Futures tumbled as much as 1.7 percent in New York and are poised for the first weekly decline since mid-December after more than a week of technical pressure. U.S. production has rebounded to a near record level, offsetting an extended drop in crude stockpiles, while OPEC has boosted its forecast for rival supply growth a second month after a recovery in prices.
West Texas Intermediate for February delivery lost as much as $1.10 to $62.85 a barrel on the New York Mercantile Exchange, and was at $63.17 at 12:23 p.m. in Hong Kong. Total volume traded was more than double the 100-day average. Prices are down 1.8 percent this week after closing at $64.30 on Jan. 12, the highest settlement since December 2014.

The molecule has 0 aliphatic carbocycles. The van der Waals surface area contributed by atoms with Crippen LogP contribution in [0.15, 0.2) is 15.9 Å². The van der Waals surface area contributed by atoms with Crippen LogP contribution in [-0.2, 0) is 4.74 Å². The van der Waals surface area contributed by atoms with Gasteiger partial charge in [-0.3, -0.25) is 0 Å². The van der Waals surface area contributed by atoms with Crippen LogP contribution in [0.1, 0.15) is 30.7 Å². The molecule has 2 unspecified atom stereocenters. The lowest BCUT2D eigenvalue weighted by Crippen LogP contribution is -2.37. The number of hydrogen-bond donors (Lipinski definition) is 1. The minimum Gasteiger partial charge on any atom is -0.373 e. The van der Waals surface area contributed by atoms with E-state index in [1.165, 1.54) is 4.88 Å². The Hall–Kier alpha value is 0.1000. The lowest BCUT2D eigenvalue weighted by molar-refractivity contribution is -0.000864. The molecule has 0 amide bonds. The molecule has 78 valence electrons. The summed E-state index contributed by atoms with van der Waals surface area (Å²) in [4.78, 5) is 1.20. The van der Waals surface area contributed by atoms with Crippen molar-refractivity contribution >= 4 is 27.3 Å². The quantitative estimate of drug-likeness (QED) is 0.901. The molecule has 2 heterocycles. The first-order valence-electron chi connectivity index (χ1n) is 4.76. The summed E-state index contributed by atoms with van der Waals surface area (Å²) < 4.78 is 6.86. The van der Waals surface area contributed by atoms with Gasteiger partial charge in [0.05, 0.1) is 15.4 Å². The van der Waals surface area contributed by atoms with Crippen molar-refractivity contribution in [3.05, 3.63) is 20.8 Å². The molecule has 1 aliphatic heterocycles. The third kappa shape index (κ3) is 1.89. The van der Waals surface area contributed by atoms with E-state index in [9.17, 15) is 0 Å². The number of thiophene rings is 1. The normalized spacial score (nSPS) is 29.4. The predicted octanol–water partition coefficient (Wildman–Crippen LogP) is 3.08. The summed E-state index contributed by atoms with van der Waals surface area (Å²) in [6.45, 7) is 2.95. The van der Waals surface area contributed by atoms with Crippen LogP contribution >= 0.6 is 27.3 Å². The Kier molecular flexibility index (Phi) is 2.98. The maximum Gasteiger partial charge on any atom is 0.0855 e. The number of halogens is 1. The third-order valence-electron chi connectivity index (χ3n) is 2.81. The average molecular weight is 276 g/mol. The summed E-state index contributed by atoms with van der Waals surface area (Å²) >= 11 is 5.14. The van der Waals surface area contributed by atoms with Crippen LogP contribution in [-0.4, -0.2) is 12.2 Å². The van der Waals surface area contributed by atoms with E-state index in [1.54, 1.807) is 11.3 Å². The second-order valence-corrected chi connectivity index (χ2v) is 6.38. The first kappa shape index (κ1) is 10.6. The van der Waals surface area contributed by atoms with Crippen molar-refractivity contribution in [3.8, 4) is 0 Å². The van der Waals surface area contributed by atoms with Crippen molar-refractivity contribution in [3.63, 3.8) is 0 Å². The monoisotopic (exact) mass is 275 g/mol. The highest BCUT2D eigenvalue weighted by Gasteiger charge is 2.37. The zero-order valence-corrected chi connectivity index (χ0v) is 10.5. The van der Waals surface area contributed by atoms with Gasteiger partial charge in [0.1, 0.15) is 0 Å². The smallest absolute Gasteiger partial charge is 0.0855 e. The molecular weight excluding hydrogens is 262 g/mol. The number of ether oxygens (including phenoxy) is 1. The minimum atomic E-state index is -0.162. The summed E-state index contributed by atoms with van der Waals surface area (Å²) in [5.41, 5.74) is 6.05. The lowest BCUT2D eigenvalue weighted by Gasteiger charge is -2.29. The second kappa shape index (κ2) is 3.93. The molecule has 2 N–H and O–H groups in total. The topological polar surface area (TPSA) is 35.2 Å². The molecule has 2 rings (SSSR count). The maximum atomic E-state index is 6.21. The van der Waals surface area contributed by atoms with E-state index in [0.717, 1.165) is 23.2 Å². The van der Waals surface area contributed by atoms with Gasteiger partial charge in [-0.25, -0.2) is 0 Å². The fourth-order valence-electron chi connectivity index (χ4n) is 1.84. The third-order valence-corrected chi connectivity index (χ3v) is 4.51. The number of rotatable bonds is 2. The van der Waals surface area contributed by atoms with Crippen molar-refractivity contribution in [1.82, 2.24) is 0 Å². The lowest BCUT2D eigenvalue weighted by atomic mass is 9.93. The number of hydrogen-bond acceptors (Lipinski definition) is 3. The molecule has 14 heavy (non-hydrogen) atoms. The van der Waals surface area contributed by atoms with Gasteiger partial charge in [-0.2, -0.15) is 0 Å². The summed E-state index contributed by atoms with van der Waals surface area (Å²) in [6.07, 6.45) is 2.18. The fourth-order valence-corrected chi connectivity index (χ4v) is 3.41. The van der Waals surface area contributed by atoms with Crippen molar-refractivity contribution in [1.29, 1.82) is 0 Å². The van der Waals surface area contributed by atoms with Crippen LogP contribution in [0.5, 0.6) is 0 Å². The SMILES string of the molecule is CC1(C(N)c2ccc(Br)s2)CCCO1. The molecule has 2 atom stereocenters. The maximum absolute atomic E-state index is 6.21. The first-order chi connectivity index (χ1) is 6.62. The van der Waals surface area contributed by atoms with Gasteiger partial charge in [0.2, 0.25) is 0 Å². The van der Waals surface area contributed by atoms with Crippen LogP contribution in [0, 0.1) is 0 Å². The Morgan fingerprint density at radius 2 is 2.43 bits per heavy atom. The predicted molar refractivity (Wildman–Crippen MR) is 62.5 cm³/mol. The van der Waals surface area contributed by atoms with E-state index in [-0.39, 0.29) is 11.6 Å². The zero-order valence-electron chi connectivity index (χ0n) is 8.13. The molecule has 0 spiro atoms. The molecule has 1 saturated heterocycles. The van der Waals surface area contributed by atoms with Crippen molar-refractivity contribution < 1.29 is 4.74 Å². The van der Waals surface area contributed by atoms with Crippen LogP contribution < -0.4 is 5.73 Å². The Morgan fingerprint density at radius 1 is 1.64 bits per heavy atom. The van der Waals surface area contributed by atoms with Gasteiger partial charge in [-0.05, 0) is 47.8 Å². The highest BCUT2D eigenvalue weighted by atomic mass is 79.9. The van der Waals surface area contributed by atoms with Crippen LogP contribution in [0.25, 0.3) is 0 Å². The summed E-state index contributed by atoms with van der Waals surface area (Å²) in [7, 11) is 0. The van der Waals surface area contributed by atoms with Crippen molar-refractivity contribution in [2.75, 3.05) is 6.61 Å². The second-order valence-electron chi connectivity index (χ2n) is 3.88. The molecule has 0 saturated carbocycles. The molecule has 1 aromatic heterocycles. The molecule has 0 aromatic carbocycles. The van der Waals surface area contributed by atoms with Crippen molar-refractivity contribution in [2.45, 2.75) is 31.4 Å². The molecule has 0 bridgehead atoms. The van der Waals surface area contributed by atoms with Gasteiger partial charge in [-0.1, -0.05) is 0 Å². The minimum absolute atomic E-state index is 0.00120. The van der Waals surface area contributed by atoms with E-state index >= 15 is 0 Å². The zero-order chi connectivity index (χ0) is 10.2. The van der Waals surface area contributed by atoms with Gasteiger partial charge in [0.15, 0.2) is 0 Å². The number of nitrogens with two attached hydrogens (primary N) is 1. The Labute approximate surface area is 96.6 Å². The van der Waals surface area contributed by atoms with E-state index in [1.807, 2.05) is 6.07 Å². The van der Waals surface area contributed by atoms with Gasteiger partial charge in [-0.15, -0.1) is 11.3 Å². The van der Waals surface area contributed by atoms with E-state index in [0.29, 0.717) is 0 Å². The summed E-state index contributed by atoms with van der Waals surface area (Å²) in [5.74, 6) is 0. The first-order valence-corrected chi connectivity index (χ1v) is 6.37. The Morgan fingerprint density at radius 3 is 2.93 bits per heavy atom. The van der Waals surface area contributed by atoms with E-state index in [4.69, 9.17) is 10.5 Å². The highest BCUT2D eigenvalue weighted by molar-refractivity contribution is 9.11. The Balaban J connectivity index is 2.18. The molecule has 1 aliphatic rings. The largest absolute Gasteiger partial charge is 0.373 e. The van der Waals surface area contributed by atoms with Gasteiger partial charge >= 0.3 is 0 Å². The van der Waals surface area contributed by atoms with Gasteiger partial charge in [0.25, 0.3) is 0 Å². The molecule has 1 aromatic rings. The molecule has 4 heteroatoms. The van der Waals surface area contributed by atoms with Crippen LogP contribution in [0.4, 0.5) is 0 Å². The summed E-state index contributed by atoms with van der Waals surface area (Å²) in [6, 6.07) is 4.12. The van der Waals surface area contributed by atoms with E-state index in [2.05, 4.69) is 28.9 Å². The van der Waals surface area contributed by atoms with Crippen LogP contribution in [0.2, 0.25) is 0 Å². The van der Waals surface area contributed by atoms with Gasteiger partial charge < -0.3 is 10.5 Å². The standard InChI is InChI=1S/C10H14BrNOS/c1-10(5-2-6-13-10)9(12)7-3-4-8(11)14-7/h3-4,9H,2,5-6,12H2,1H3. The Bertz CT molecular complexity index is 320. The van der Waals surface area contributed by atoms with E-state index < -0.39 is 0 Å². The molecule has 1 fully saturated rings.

Brent for March settlement lost as much as $1.01, or 1.5 percent, to $68.30 a barrel on the London-based ICE Futures Europe exchange. Prices are down 1.8 percent this week, set for the first weekly drop this year. The global benchmark crude traded at a premium of $5.48 to March WTI.
Source : Bloomberg